Wataru Endo was the anchor in midfield and he missed just one game all season. He even chipped in with five goals and four assists. Silas, Chris Führich and Atakan Karazor were also regulars  with the first two both getting five goals. Youngster Enzo Millot made just nine starts, but did amass 23 appearances all told with Genki Haraguchi adding further options in the second half of the season.

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Tanguy Coulibaly came off the bench with great impact towards the end of the season and scored vital goals against Dortmund, Mönchengladbach and Mainz. Creativity wasn’t the issue for Stuttgart as the ranked fourth in the league for shot creating actions (SCA) and placed fifth overall for successful take-ons.

Both Waldemar Anton and Wataru Endo ranked in the top ten players for distance covered this season.

Transfer Review

After the struggles of the previous season, the loss of key players last summer didn’t help Stuttgart’s cause with Sasa Kalajdzic, Orel Mangala and Naouirou Ahamada (January) all moving to the Premier League. Their sales did however generate €43 million.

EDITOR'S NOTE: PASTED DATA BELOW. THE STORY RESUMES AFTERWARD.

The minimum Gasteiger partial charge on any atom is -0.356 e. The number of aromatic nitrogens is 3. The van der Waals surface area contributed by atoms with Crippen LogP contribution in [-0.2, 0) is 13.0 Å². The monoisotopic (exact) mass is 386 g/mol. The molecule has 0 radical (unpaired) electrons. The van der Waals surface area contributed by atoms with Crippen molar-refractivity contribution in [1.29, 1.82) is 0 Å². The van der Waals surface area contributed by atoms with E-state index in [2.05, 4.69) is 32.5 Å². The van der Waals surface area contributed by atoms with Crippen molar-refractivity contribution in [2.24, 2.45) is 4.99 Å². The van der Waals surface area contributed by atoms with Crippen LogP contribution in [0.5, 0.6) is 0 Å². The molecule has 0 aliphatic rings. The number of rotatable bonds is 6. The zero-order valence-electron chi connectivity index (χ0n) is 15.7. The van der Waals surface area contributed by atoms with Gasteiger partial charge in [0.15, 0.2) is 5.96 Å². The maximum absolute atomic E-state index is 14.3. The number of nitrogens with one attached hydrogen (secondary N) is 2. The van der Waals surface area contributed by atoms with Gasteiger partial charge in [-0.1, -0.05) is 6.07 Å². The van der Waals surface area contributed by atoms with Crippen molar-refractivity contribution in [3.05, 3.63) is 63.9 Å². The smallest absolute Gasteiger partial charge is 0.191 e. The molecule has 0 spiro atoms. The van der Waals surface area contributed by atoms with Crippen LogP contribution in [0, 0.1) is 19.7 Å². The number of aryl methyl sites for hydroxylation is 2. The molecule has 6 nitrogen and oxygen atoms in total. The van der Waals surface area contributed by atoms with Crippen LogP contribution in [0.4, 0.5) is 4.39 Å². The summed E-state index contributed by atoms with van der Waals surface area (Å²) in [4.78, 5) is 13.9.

To strengthen the squad Josha Vagnoman was signed from HSV for €3.5 million while Konstantinos Mavropanos had his loan move from Arsenal made permanent for €3.2 million payment. Both would become key members of the defensive unit.

Striker Luca Pfeiffer arrived from Danish club FC Midtjylland for €2.85 million, while Serhou Guirassy came in on an initial loan from Rennes. The pair would have hugely contrasting seasons with Pfeiffer not scoring in his 19 appearances and Guirassy ending as the club’s top scorer.

Japanese international Hiroki Ito (Jubilo Iwata) was signed and was especially effective in a defensive role. Colombian Juan José Perea was signed from Greek side PAS Giannina, while free agent Dan-Axel Zagadou was given the chance to get his floundering career back on track.

The January transfer window saw winger Gil Dias signed from Benfica for €1 million and Japanese defensive midfielder Genki Haraguchi came in from Union Berlin to add some bite.

Player of the Season